(1) Background: Infections by Candida species represent a serious threat to the health of immunocompromised individuals. Evidence has indicated that nerolidol has significant antifungal properties. Nonetheless, its use is restricted due to a low water solubility and high photosensitivity. The incorporation into liposomes may represent an efficient alternative to improve the physicochemical and biopharmaceutical properties of this compound. The present study aimed to characterize the antifungal properties of liposomal nerolidol, alone or in combination with fluconazole. Of note, this is the first study reporting the antifungal activity of liposomal nerolidol and its potentiating effect in association with fluconazole. (2) Methods: The Inhibitory Concentration 50%-IC50 and minimum fungicide concentrations (MFC) of the substances against Candida albicans (CA), Candida tropicalis (CT), and Candida krusei (CK) were established by subculture in a solid medium. To evaluate the antifungal-enhancing effect, the MFC of fluconazole was determined in the presence or absence of subinhibitory concentrations of nerolidol (free or liposomal). The analysis of fungal dimorphism was performed through optical microscopy and the characterization of liposomes was carried out considering the vesicular size, polydispersion index, and zeta medium potential, in addition to a scanning electron microscopy analysis. (3) Results: The physicochemical characterization revealed that liposomes were obtained as homogenous populations of spherical vesicles. The data obtained in the present study indicate that nerolidol acts as an antifungal agent against Candida albicans and Candida tropicalis, in addition to potentiating (only in the liposomal form) the effect of fluconazole. However, the compound had little inhibitory effect on fungal dimorphism. (4) Conclusions: The incorporation of nerolidol into liposomes improved its antifungal-modulating properties. Full article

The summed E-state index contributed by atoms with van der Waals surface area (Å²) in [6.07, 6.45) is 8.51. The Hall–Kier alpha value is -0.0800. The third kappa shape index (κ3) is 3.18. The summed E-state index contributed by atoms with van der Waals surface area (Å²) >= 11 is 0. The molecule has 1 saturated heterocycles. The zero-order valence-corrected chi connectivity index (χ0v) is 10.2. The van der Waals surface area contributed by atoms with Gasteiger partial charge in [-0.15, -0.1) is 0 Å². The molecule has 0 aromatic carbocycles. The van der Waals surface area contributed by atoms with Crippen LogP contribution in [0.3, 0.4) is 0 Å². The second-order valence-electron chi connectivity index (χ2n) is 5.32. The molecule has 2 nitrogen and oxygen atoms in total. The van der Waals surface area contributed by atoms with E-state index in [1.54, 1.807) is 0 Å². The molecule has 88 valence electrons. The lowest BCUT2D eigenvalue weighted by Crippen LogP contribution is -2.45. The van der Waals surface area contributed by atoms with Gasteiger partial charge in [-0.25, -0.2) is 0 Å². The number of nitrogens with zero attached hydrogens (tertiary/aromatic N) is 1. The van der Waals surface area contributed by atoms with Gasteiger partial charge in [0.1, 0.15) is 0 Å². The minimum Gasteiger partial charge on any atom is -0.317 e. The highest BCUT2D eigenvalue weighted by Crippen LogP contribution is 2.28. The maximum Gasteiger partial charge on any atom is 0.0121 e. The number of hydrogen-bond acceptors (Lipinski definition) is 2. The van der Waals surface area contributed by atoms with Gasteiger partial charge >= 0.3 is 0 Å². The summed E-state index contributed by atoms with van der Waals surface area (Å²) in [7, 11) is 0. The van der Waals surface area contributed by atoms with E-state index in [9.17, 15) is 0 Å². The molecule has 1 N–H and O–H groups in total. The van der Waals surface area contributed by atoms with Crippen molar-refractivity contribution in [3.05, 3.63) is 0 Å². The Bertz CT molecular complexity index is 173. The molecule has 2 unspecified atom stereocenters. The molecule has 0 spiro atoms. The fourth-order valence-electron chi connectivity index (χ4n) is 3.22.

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Communication
Cholera Toxin Subunit B for Sensitive and Rapid Determination of Exosomes by Gel Filtration
Membranes 2020, 10(8), 172; https://doi.org/10.3390/membranes10080172 - 31 Jul 2020
Cited by 2 | Viewed by 941
Abstract
We developed a sensitive fluorescence-based assay for determination of exosome concentration. In our assay, Cholera toxin subunit B (CTB) conjugated to a fluorescence probe and a gel filtration technique (size-exclusion chromatography) are used. Exosomal membranes are particularly enriched in raft-forming lipids (cholesterol, sphingolipids, [...] Read more.
We developed a sensitive fluorescence-based assay for determination of exosome concentration. In our assay, Cholera toxin subunit B (CTB) conjugated to a fluorescence probe and a gel filtration technique (size-exclusion chromatography) are used. Exosomal membranes are particularly enriched in raft-forming lipids (cholesterol, sphingolipids, and saturated phospholipids) and in GM1 ganglioside. CTB binds specifically and with high affinity to exosomal GM1 ganglioside residing in rafts only, and it has long been the probe of choice for membrane rafts. The CTB-gel filtration assay allows for detection of as little as 3 × 108 isolated exosomes/mL in a standard fluorometer, which has a sensitivity comparable to other methods using advanced instrumentation. The linear quantitation range for CTB-gel filtration assay extends over one order of magnitude in exosome concentration. Using 80 nM fluorescence-labeled CTB, we quantitated 3 × 108 to 6 × 109 exosomes/mL. The assay ranges exhibited linear fluorescence increases versus exosome concentration (r2 = 0.987). The assay was verified for exosomal liposomes. The assay is easy to use, rapid, and does not require any expensive or sophisticated instrumentation. Full article